Blepharospasm (Benign essential blepharospasm, hemifacial spasm)

Blepharospasm is a condition which causes the muscles in control of the eyelids to contract involuntarily. It also goes by the names, benign essential blepharospasm and hemifacial spasm. Blepharospasm can cause the eyelids to close for prolonged periods of time, which effectively means that a person can be blind even though their eyes function normally. It is rare and it is estimated that only 16 to 133 per million people are affected by the condition. Blepharospasm is more common among women than men and tends to affect people over the age of 50.

What are the causes of blepharospasm?

The precise reason behind the emergence of blepharospasm is unidentified, though it is believed the condition may be caused by the irregular utility of the basal ganglia (an area of the brain). The basal ganglia are responsible for controlling movements and although it is not known what causes the basal ganglia to function abnormally, it is possible that there may be a disruption in the transmission of chemical messages in people who have blepharospasm.

Other causes of blepharospasm include:

  • Injury to the brain.
  • Negative reaction to medication.
  • Neurological health conditions, such as Parkinson’s disease and multiple sclerosis.

In many cases no specific cause can be found and symptoms come on quickly without any pre-warning. In rare cases there is a family history of the condition.

Symptoms of blepharospasm

The first sign to develop is usually excessive blinking, which is followed by the eyes becoming irritated. Most people only experience symptoms in reaction to a trigger, such as a bright light, but spasms tend to happen more regularly as the ailment progresses.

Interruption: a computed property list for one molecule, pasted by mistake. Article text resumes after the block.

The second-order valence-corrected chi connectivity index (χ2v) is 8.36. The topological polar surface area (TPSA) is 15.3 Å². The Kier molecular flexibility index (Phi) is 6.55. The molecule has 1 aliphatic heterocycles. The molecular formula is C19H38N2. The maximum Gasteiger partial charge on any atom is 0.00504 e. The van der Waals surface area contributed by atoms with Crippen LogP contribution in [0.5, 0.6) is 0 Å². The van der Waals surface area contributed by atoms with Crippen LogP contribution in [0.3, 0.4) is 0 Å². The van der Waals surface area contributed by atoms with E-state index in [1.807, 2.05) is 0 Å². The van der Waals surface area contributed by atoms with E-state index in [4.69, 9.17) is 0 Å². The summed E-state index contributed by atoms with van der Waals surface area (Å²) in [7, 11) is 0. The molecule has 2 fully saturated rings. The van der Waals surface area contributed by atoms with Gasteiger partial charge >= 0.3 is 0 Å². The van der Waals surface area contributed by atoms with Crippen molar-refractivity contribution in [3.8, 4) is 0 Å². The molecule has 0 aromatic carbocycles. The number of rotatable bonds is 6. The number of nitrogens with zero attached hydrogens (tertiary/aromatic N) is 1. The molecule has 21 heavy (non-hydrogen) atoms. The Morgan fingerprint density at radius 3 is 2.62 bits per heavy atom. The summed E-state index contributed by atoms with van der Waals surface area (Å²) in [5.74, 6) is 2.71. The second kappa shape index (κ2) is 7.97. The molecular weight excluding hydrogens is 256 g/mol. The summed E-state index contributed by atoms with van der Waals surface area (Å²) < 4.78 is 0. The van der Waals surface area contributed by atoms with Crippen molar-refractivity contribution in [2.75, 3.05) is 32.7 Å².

Blepharospasm affects people in different ways. Some people may only experience mild spasms which cause increased blinking, while others may suffer painful spasms that can be disabling. If the condition becomes advanced and the eyelids close for long periods of time, this can make day-to-day life difficult.

How is blepharospasm treated?

There are various treatments that can be used to ease symptoms caused by blepharospasm. These include:

  • Injections of botulinum toxin (commonly known as Botox): Botox helps to block the action of the muscles around the eyelids.
  • Medication: the efficacy of medication for treating blepharospasm is uncertain and many people do not respond to drugs.
  • Surgery: a procedure called a myectomy has been proven to be effective in most cases and the procedure involves removing some of the muscle tissue around the eyelids.
  • Alternative therapies: some people choose to try alternative therapies, including acupuncture and hypnosis, but there is no scientific evidence to support the fact that alternative therapies work.

If blepharospasm is linked to taking medication changing the drug may ease symptoms. It is also advisable to avoid triggers, which include bright light, stress and feeling tired. Wearing sunglasses can help to protect your eyes in bright sunlight. If you suffer from stress your GP may advise you to try some stress management techniques to try and help reduce symptoms.

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